Muir Woods
National Monument
California
Logo
Park Photo
NPS photo



William Kent's Legacy Until the 1800s many northern California coastal valleys were covered with coast redwood trees like those found in Muir Woods National Monument. The forest along Redwood Creek in today's Muir Woods was spared from logging because it was hard to get to. Because this area contained one of the Bay Area's last uncut stands of old-growth redwood, Congressman William Kent and his wife Elizabeth Thacher Kent bought 295 acres here for $45,000 in 1905. To protect the redwoods the Kents donated the land to the Federal Government. President Theodore Roosevelt proclaimed it a national monument in 1908. He suggested naming the area after Kent, but Kent wanted it named for conservationist John Muir.

John Muir: Philosopher, Scientist, Author Young John Muir's family emigrated from Scotland to Wisconsin in 1848. Muir showed a lively interest in nature, and, after brief studies at the University of Wisconsin, he left school for what he would call "the University of the Wilderness." During his lengthy wanderings Muir contemplated the relationship between humans and the rest of nature, concluding that all life forms have inherent value and a right to exist. He believed humans are no greater or lesser than other forms of life. His writings brought broad public acceptance of conservation as an environmental ethic. Muir has inspired generations of advocates to work to protect wilderness, wildness, and natural areas.

"This is the best tree-lover's monument that could possibly be found in all the forests of the world. You have done me great honor, and I am proud of it."

—Muir to William Kent

Life of the Redwood Forest

Each season at Muir Woods has its own character. Fall is the warmest: ladybugs swarm, and water striders are active in Redwood Creek, and the leaves of bigleaf maple turn yellow and drop. In winter, steelhead (migratory rainbow trout) and silver salmon migrate up Redwood Creek to spawn, and toyon berries turn vibrant red. In spring, birds nest, wildflowers dot Redwood Canyon, and black-tailed deer birth spotted fawns. Summer is the season of fog, azaleas, aralias, buckeyes, Steller's jays, and chipmunks.

Animals Notice the relative silence in these woods. Animal life in a redwood forest is limited because the shaded conditions provide scarce food. Many animals feed at night, as owls and bats do, or in early morning and around dusk, as deer do. Mammals most often seen are Sonoma chipmunks and black-tailed deer. You may hear Steller's jays scolding or ravens cawing. Migrating warblers, kinglets, and thrushes live here part of the year. Winter wrens live here year-round. Reptiles and amphibians include western garter snakes, rubber boas, and Pacific giant salamanders. Also look for bright banana slugs.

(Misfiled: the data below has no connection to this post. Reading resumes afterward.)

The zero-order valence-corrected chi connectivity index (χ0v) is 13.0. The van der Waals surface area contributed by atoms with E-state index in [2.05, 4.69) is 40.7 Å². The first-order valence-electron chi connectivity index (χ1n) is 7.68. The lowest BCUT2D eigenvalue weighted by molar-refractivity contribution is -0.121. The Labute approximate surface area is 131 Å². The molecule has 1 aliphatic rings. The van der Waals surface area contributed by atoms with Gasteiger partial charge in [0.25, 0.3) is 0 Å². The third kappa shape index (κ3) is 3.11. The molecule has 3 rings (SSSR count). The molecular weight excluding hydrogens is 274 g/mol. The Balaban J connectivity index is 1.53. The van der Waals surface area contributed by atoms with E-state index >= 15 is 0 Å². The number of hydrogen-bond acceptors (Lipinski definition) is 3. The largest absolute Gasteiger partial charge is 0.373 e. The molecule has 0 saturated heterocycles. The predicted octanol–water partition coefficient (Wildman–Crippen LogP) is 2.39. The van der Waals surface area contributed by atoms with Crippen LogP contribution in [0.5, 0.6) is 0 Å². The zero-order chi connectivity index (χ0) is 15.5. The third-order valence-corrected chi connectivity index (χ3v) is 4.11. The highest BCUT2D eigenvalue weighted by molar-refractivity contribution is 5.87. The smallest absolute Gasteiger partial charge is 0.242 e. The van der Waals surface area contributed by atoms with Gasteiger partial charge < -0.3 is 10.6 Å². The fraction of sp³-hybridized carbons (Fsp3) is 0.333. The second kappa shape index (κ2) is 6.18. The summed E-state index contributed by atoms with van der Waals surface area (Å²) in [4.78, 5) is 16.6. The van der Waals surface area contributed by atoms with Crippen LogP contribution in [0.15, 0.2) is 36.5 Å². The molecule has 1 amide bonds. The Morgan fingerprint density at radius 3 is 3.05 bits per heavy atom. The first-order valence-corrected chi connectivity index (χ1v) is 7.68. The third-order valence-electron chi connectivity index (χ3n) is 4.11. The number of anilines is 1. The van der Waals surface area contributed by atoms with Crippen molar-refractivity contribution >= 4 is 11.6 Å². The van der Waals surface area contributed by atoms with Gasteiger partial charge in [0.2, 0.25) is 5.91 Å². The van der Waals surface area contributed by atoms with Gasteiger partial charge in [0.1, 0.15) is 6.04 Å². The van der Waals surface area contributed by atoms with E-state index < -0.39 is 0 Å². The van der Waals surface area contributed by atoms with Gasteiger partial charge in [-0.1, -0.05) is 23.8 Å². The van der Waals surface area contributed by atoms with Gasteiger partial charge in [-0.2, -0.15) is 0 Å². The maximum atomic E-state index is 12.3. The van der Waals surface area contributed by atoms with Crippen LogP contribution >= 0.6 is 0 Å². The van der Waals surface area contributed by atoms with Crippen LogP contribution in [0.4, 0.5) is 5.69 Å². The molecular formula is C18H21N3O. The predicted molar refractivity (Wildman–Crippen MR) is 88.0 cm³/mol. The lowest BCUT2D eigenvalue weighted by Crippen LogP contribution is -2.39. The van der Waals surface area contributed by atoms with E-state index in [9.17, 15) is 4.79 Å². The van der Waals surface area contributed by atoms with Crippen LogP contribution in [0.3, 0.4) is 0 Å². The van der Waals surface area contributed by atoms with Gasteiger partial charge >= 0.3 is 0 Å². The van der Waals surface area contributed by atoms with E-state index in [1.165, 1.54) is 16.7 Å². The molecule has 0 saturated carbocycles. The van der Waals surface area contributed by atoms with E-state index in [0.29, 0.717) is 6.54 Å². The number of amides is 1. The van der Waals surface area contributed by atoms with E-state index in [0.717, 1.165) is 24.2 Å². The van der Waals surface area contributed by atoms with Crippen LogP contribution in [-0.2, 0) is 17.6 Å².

Trees Coast redwood trees dominate this forest. With them grow Douglas fir, big-leaf maple, tanbark oak, and bay laurel. At the canyon's lower end red alders line the stream, and buckeyes cluster nearby. Shaded bays growing toward the light may assume contorted shapes or even topple over.

Plants of the Forest Floor Ferns are common forest associates of redwoods. Most common here are sword fern, ladyfern, California polypody, and bracken fern. Moss and lichen grow on rocks and trees but are not parasitic. Redwood sorrel carpets much canyon floor. Abundant mushrooms and fungi appear after rains. Magnificent shelf fungi are seen year-round on both live and dead trees. Vermilion hygrophorous and oyster mushrooms appear only seasonally. Fields of primitive horsetail plants grow near the creek's banks.

Redwood Creek Redwood Creek originates high on the slopes of Mt. Tamalpais and nearly bisects the park. It runs year-round, providing nearby trees and animals with water, and is host to diverse aquatic creatures, including fish, insects, and salamanders. In summer the creek slows to a trickle connecting quiet pools, but winter rainstorms turn it into a raging torrent. Rain-swollen, Redwood Creek breaks through the sand barrier at Muir Beach, and adult steelhead and silver salmon move up the creek to spawn.

California Redwoods

Redwood-like trees covered much of the Northern Hemisphere 140 million years ago. As the climate changed, the range of the redwood retreated. Now there are two species of redwood in California, with very limited ranges. The coast redwood (Sequoia sempervirens) grows on a thin and discontinuous 500-mile strip of Pacific coast from southern Oregon to Monterey. Most old-growth coast redwoods have been cut, but some are protected in Redwood National and State Parks, many California and Oregon state parks, and here in Muir Woods. This canyon of redwoods was never logged. Its forest of mixed-age and dead trees supports a biologically rich community of plants and animals.